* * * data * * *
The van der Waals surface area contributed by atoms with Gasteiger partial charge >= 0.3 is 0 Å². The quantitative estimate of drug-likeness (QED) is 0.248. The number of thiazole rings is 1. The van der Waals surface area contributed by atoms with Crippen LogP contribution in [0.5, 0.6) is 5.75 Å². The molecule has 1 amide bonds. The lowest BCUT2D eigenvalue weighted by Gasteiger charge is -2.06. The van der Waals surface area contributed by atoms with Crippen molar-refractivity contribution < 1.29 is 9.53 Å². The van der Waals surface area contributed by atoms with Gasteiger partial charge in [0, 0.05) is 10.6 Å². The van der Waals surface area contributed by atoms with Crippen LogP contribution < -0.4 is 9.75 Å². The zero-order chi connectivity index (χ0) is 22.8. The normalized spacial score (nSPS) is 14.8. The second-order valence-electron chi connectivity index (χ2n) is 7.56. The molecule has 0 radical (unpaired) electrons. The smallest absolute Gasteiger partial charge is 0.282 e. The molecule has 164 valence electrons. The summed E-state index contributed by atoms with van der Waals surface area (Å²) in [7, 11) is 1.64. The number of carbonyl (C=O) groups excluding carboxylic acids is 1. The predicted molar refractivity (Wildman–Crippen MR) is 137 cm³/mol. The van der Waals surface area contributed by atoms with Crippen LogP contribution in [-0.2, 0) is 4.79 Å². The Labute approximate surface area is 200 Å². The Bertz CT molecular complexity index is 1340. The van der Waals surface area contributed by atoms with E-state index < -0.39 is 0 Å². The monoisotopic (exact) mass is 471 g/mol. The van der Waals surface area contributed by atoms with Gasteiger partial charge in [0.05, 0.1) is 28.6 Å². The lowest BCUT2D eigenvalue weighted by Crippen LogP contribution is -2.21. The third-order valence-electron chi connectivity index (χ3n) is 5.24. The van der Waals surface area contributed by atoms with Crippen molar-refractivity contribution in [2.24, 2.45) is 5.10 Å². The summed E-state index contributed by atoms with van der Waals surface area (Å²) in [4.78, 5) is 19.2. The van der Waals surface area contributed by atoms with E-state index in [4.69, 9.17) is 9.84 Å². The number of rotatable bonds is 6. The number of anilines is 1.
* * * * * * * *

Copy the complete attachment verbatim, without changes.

The van der Waals surface area contributed by atoms with Gasteiger partial charge >= 0.3 is 0 Å². The quantitative estimate of drug-likeness (QED) is 0.248. The number of thiazole rings is 1. The van der Waals surface area contributed by atoms with Crippen LogP contribution in [0.5, 0.6) is 5.75 Å². The molecule has 1 amide bonds. The lowest BCUT2D eigenvalue weighted by Gasteiger charge is -2.06. The van der Waals surface area contributed by atoms with Crippen molar-refractivity contribution < 1.29 is 9.53 Å². The van der Waals surface area contributed by atoms with Gasteiger partial charge in [0, 0.05) is 10.6 Å². The van der Waals surface area contributed by atoms with Crippen LogP contribution < -0.4 is 9.75 Å². The zero-order chi connectivity index (χ0) is 22.8. The normalized spacial score (nSPS) is 14.8. The second-order valence-electron chi connectivity index (χ2n) is 7.56. The molecule has 0 radical (unpaired) electrons. The smallest absolute Gasteiger partial charge is 0.282 e. The molecule has 164 valence electrons. The summed E-state index contributed by atoms with van der Waals surface area (Å²) in [7, 11) is 1.64. The number of carbonyl (C=O) groups excluding carboxylic acids is 1. The predicted molar refractivity (Wildman–Crippen MR) is 137 cm³/mol. The van der Waals surface area contributed by atoms with Crippen LogP contribution in [-0.2, 0) is 4.79 Å². The Labute approximate surface area is 200 Å². The Bertz CT molecular complexity index is 1340. The van der Waals surface area contributed by atoms with E-state index < -0.39 is 0 Å². The monoisotopic (exact) mass is 471 g/mol. The van der Waals surface area contributed by atoms with Gasteiger partial charge in [0.05, 0.1) is 28.6 Å². The lowest BCUT2D eigenvalue weighted by Crippen LogP contribution is -2.21. The third-order valence-electron chi connectivity index (χ3n) is 5.24. The van der Waals surface area contributed by atoms with Crippen molar-refractivity contribution in [2.24, 2.45) is 5.10 Å². The summed E-state index contributed by atoms with van der Waals surface area (Å²) in [4.78, 5) is 19.2. The van der Waals surface area contributed by atoms with E-state index in [4.69, 9.17) is 9.84 Å². The number of rotatable bonds is 6. The number of anilines is 1.